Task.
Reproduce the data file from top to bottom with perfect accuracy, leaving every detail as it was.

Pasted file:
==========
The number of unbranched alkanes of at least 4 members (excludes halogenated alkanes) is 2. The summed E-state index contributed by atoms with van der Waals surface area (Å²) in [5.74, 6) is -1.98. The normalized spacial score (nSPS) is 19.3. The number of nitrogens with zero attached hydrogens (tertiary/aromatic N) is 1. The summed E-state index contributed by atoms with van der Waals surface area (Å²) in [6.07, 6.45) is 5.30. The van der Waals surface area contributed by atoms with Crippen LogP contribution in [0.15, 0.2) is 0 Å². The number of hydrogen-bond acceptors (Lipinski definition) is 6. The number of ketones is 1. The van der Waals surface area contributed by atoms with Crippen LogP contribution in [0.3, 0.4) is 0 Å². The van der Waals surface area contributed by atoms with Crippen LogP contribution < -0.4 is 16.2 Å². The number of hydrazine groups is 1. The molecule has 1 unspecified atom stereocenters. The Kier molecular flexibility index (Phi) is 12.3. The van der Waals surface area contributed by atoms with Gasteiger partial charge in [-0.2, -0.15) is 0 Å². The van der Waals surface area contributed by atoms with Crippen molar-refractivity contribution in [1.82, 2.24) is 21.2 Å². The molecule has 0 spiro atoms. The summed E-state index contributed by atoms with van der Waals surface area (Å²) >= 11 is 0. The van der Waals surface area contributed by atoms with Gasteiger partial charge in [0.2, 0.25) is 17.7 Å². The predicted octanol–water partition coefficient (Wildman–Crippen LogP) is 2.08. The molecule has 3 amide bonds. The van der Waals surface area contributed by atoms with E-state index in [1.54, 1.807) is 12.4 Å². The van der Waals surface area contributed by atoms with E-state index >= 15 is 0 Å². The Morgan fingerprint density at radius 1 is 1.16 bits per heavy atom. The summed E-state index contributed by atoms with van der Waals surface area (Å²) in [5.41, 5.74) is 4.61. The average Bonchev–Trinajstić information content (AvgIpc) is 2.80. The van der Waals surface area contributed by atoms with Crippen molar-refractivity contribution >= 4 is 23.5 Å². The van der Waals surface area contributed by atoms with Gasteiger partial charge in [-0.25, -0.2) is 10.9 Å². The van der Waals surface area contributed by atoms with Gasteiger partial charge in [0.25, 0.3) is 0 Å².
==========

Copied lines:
The number of unbranched alkanes of at least 4 members (excludes halogenated alkanes) is 2. The summed E-state index contributed by atoms with van der Waals surface area (Å²) in [5.74, 6) is -1.98. The normalized spacial score (nSPS) is 19.3. The number of nitrogens with zero attached hydrogens (tertiary/aromatic N) is 1. The summed E-state index contributed by atoms with van der Waals surface area (Å²) in [6.07, 6.45) is 5.30. The van der Waals surface area contributed by atoms with Crippen LogP contribution in [0.15, 0.2) is 0 Å². The number of hydrogen-bond acceptors (Lipinski definition) is 6. The number of ketones is 1. The van der Waals surface area contributed by atoms with Crippen LogP contribution in [0.3, 0.4) is 0 Å². The van der Waals surface area contributed by atoms with Crippen LogP contribution < -0.4 is 16.2 Å². The number of hydrazine groups is 1. The molecule has 1 unspecified atom stereocenters. The Kier molecular flexibility index (Phi) is 12.3. The van der Waals surface area contributed by atoms with Gasteiger partial charge in [-0.2, -0.15) is 0 Å². The van der Waals surface area contributed by atoms with Crippen molar-refractivity contribution in [1.82, 2.24) is 21.2 Å². The molecule has 0 spiro atoms. The summed E-state index contributed by atoms with van der Waals surface area (Å²) >= 11 is 0. The van der Waals surface area contributed by atoms with Gasteiger partial charge in [0.2, 0.25) is 17.7 Å². The predicted octanol–water partition coefficient (Wildman–Crippen LogP) is 2.08. The molecule has 3 amide bonds. The van der Waals surface area contributed by atoms with E-state index in [1.54, 1.807) is 12.4 Å². The van der Waals surface area contributed by atoms with E-state index >= 15 is 0 Å². The Morgan fingerprint density at radius 1 is 1.16 bits per heavy atom. The summed E-state index contributed by atoms with van der Waals surface area (Å²) in [5.41, 5.74) is 4.61. The average Bonchev–Trinajstić information content (AvgIpc) is 2.80. The van der Waals surface area contributed by atoms with Crippen molar-refractivity contribution >= 4 is 23.5 Å². The van der Waals surface area contributed by atoms with Gasteiger partial charge in [-0.25, -0.2) is 10.9 Å². The van der Waals surface area contributed by atoms with Gasteiger partial charge in [0.25, 0.3) is 0 Å².